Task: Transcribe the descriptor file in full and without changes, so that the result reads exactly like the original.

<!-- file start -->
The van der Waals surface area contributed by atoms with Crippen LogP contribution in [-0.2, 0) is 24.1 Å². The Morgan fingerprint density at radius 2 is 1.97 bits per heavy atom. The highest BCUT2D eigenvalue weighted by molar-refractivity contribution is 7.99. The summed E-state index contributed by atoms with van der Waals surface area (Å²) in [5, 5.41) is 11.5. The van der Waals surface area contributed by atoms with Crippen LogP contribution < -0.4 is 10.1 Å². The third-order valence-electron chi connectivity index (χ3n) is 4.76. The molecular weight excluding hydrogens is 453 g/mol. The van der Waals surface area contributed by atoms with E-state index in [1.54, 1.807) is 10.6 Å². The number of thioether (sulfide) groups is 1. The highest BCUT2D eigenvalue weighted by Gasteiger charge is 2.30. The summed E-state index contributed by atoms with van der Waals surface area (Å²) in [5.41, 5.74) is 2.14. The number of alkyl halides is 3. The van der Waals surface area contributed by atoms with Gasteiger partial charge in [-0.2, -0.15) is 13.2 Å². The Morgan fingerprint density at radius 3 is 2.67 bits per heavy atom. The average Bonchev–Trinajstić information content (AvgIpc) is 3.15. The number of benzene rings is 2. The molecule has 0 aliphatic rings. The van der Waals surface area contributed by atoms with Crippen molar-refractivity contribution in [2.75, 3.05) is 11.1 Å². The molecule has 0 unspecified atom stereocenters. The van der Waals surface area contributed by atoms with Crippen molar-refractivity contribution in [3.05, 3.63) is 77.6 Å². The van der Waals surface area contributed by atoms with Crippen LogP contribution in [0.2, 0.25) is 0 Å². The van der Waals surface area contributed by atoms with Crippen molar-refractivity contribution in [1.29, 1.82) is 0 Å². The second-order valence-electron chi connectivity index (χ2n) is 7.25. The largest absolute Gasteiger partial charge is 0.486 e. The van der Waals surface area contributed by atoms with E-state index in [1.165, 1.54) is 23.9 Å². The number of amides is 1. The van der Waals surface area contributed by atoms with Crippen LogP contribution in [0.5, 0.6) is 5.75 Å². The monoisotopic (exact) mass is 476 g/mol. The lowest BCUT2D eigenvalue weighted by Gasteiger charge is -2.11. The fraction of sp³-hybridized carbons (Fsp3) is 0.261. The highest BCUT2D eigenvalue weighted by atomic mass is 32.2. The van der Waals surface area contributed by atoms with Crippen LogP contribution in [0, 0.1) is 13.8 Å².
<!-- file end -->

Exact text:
The van der Waals surface area contributed by atoms with Crippen LogP contribution in [-0.2, 0) is 24.1 Å². The Morgan fingerprint density at radius 2 is 1.97 bits per heavy atom. The highest BCUT2D eigenvalue weighted by molar-refractivity contribution is 7.99. The summed E-state index contributed by atoms with van der Waals surface area (Å²) in [5, 5.41) is 11.5. The van der Waals surface area contributed by atoms with Crippen LogP contribution < -0.4 is 10.1 Å². The third-order valence-electron chi connectivity index (χ3n) is 4.76. The molecular weight excluding hydrogens is 453 g/mol. The van der Waals surface area contributed by atoms with E-state index in [1.54, 1.807) is 10.6 Å². The number of thioether (sulfide) groups is 1. The highest BCUT2D eigenvalue weighted by Gasteiger charge is 2.30. The summed E-state index contributed by atoms with van der Waals surface area (Å²) in [5.41, 5.74) is 2.14. The number of alkyl halides is 3. The van der Waals surface area contributed by atoms with Gasteiger partial charge in [-0.2, -0.15) is 13.2 Å². The Morgan fingerprint density at radius 3 is 2.67 bits per heavy atom. The average Bonchev–Trinajstić information content (AvgIpc) is 3.15. The number of benzene rings is 2. The molecule has 0 aliphatic rings. The van der Waals surface area contributed by atoms with Crippen molar-refractivity contribution in [2.75, 3.05) is 11.1 Å². The molecule has 0 unspecified atom stereocenters. The van der Waals surface area contributed by atoms with Crippen molar-refractivity contribution in [3.05, 3.63) is 77.6 Å². The van der Waals surface area contributed by atoms with Crippen LogP contribution in [0.2, 0.25) is 0 Å². The van der Waals surface area contributed by atoms with Crippen molar-refractivity contribution in [1.29, 1.82) is 0 Å². The second-order valence-electron chi connectivity index (χ2n) is 7.25. The largest absolute Gasteiger partial charge is 0.486 e. The van der Waals surface area contributed by atoms with E-state index in [1.165, 1.54) is 23.9 Å². The number of amides is 1. The van der Waals surface area contributed by atoms with Crippen LogP contribution in [0.5, 0.6) is 5.75 Å². The monoisotopic (exact) mass is 476 g/mol. The lowest BCUT2D eigenvalue weighted by Gasteiger charge is -2.11. The fraction of sp³-hybridized carbons (Fsp3) is 0.261. The highest BCUT2D eigenvalue weighted by atomic mass is 32.2. The van der Waals surface area contributed by atoms with Crippen LogP contribution in [0, 0.1) is 13.8 Å².